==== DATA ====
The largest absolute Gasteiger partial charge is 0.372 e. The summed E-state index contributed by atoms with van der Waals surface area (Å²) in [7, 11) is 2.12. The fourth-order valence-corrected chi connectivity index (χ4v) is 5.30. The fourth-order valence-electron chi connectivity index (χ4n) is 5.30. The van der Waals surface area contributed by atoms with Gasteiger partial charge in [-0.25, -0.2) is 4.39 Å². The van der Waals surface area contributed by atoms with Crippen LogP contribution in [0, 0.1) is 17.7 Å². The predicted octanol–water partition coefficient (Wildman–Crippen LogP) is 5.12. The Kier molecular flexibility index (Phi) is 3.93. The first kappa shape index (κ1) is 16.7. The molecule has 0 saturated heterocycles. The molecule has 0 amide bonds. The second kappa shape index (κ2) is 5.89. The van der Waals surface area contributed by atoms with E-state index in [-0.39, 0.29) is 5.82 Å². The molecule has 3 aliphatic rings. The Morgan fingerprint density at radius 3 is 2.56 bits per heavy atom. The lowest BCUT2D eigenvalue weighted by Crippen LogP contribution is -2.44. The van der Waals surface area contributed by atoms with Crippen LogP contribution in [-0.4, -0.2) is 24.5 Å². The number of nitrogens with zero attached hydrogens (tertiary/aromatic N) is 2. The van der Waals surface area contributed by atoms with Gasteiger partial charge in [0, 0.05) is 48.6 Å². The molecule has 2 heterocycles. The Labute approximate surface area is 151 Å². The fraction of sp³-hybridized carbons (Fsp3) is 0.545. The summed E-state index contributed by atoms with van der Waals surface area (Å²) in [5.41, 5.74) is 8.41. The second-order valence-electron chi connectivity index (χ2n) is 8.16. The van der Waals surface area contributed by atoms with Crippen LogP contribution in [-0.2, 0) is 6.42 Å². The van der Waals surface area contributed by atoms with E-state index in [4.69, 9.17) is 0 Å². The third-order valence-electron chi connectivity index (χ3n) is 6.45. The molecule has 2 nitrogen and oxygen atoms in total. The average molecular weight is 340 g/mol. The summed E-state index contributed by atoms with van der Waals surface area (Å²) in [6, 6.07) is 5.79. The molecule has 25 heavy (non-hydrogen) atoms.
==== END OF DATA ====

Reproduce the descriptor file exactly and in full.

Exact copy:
The largest absolute Gasteiger partial charge is 0.372 e. The summed E-state index contributed by atoms with van der Waals surface area (Å²) in [7, 11) is 2.12. The fourth-order valence-corrected chi connectivity index (χ4v) is 5.30. The fourth-order valence-electron chi connectivity index (χ4n) is 5.30. The van der Waals surface area contributed by atoms with Gasteiger partial charge in [-0.25, -0.2) is 4.39 Å². The van der Waals surface area contributed by atoms with Crippen LogP contribution in [0, 0.1) is 17.7 Å². The predicted octanol–water partition coefficient (Wildman–Crippen LogP) is 5.12. The Kier molecular flexibility index (Phi) is 3.93. The first kappa shape index (κ1) is 16.7. The molecule has 0 saturated heterocycles. The molecule has 0 amide bonds. The second kappa shape index (κ2) is 5.89. The van der Waals surface area contributed by atoms with E-state index in [-0.39, 0.29) is 5.82 Å². The molecule has 3 aliphatic rings. The Morgan fingerprint density at radius 3 is 2.56 bits per heavy atom. The lowest BCUT2D eigenvalue weighted by Crippen LogP contribution is -2.44. The van der Waals surface area contributed by atoms with Crippen LogP contribution in [-0.4, -0.2) is 24.5 Å². The number of nitrogens with zero attached hydrogens (tertiary/aromatic N) is 2. The van der Waals surface area contributed by atoms with Gasteiger partial charge in [0, 0.05) is 48.6 Å². The molecule has 2 heterocycles. The Labute approximate surface area is 151 Å². The fraction of sp³-hybridized carbons (Fsp3) is 0.545. The summed E-state index contributed by atoms with van der Waals surface area (Å²) in [5.41, 5.74) is 8.41. The second-order valence-electron chi connectivity index (χ2n) is 8.16. The van der Waals surface area contributed by atoms with Crippen LogP contribution in [-0.2, 0) is 6.42 Å². The van der Waals surface area contributed by atoms with E-state index in [4.69, 9.17) is 0 Å². The third-order valence-electron chi connectivity index (χ3n) is 6.45. The molecule has 2 nitrogen and oxygen atoms in total. The average molecular weight is 340 g/mol. The summed E-state index contributed by atoms with van der Waals surface area (Å²) in [6, 6.07) is 5.79. The molecule has 25 heavy (non-hydrogen) atoms.